Results 1 - 1 of 1
Results 1 - 1 of 1. Search took: 0.017 seconds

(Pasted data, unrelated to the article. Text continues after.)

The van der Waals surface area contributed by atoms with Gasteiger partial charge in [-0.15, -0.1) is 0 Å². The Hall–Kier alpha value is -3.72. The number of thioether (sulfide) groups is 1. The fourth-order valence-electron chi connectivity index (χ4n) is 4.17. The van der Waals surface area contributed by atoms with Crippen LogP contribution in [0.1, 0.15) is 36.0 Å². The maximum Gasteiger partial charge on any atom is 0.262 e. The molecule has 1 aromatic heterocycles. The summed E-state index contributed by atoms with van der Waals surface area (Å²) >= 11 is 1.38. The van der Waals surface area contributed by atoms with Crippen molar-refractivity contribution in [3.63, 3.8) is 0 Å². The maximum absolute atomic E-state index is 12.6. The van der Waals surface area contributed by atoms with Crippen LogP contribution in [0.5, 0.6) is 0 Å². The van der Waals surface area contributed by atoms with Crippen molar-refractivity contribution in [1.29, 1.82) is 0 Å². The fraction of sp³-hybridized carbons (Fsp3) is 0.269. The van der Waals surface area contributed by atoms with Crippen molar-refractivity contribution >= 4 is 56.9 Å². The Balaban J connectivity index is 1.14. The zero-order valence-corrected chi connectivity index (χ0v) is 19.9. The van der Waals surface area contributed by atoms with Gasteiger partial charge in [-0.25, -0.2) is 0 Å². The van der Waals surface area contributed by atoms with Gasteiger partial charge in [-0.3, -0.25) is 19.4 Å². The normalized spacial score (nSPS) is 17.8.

[en] Highlights: • This is the first experimental assessment on loss of 210Po in seafood from Kuwait. • The Study provides a realistic assessment of dose to humans from cooked seafood. • The seafood consumption in Kuwait varied between 35 and 203 g. • The CED in Kuwait varies between 37 and 240 μSv.y-1 from seafood consumption. - Abstract: An experimental study was conducted to assess loss of 210Po due to cooking fresh seafood, and provide a more realistic and reliable dose estimate that humans may receive from consuming cooked seafood. Fresh fish and shrimp samples from Northern Gulf waters were grilled and boiled to simulate the effect of different cooking methods. Sixteen different species of fish were compared and significant differences in 210Po concentration in uncooked samples were observed between species (ANOVA I, F15,79 = 362.81, p 210Po concentration ranging from 14 to 58% compared to the uncooked samples, with no difference between grilled or boiled treatments. The effect of the cooking and shrimp treatment on 210Po concentration was tested using ANOVA II after logarithmic transformation. Cooking led to a significant 38% reduction of 210Po concentration as compared to uncooked treatments with no difference between grilled and boiled samples (ANOVA I: F3,99 = 14.72, p 210Po concentration as compared to all other treatments. As a consequence, cooked deveined shrimp contained an 84% lower 210Po concentration than whole uncooked shrimp. As 210Po is known to be the major contributor to radiation dose in humans consuming seafood, based on the results obtained, it is evident there is a need to re-examine how committed effective doses (CEDs) are best calculated for seafood consuming populations considering that most populations consume fish and shellfish cooked.